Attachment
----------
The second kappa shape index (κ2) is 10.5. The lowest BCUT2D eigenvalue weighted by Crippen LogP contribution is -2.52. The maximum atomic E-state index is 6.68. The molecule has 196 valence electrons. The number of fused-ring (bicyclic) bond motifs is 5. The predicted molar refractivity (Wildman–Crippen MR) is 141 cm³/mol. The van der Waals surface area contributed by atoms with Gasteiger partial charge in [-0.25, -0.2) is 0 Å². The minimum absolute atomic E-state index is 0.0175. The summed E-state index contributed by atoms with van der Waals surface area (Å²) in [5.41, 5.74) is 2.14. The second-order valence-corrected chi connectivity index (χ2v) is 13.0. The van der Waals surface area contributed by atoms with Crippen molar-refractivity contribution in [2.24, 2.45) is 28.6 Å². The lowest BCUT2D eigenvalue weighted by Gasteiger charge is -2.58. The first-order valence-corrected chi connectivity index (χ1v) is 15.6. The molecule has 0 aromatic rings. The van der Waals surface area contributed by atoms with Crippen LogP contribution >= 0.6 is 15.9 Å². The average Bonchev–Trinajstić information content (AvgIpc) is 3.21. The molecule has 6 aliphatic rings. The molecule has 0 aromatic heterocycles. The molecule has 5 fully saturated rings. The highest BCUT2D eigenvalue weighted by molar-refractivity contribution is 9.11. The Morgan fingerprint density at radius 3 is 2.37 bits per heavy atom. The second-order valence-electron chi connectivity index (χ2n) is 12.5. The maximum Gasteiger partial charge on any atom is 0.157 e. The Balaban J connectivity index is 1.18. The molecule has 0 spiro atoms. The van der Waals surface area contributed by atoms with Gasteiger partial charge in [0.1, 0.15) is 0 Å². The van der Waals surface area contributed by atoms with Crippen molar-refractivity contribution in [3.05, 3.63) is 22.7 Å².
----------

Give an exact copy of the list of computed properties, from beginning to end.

The second kappa shape index (κ2) is 10.5. The lowest BCUT2D eigenvalue weighted by Crippen LogP contribution is -2.52. The maximum atomic E-state index is 6.68. The molecule has 196 valence electrons. The number of fused-ring (bicyclic) bond motifs is 5. The predicted molar refractivity (Wildman–Crippen MR) is 141 cm³/mol. The van der Waals surface area contributed by atoms with Gasteiger partial charge in [-0.25, -0.2) is 0 Å². The minimum absolute atomic E-state index is 0.0175. The summed E-state index contributed by atoms with van der Waals surface area (Å²) in [5.41, 5.74) is 2.14. The second-order valence-corrected chi connectivity index (χ2v) is 13.0. The van der Waals surface area contributed by atoms with Crippen molar-refractivity contribution in [2.24, 2.45) is 28.6 Å². The lowest BCUT2D eigenvalue weighted by Gasteiger charge is -2.58. The first-order valence-corrected chi connectivity index (χ1v) is 15.6. The molecule has 0 aromatic rings. The van der Waals surface area contributed by atoms with Crippen LogP contribution >= 0.6 is 15.9 Å². The average Bonchev–Trinajstić information content (AvgIpc) is 3.21. The molecule has 6 aliphatic rings. The molecule has 0 aromatic heterocycles. The molecule has 5 fully saturated rings. The highest BCUT2D eigenvalue weighted by molar-refractivity contribution is 9.11. The Morgan fingerprint density at radius 3 is 2.37 bits per heavy atom. The second-order valence-electron chi connectivity index (χ2n) is 12.5. The maximum Gasteiger partial charge on any atom is 0.157 e. The Balaban J connectivity index is 1.18. The molecule has 0 spiro atoms. The van der Waals surface area contributed by atoms with Gasteiger partial charge in [0.1, 0.15) is 0 Å². The van der Waals surface area contributed by atoms with Crippen molar-refractivity contribution in [3.05, 3.63) is 22.7 Å².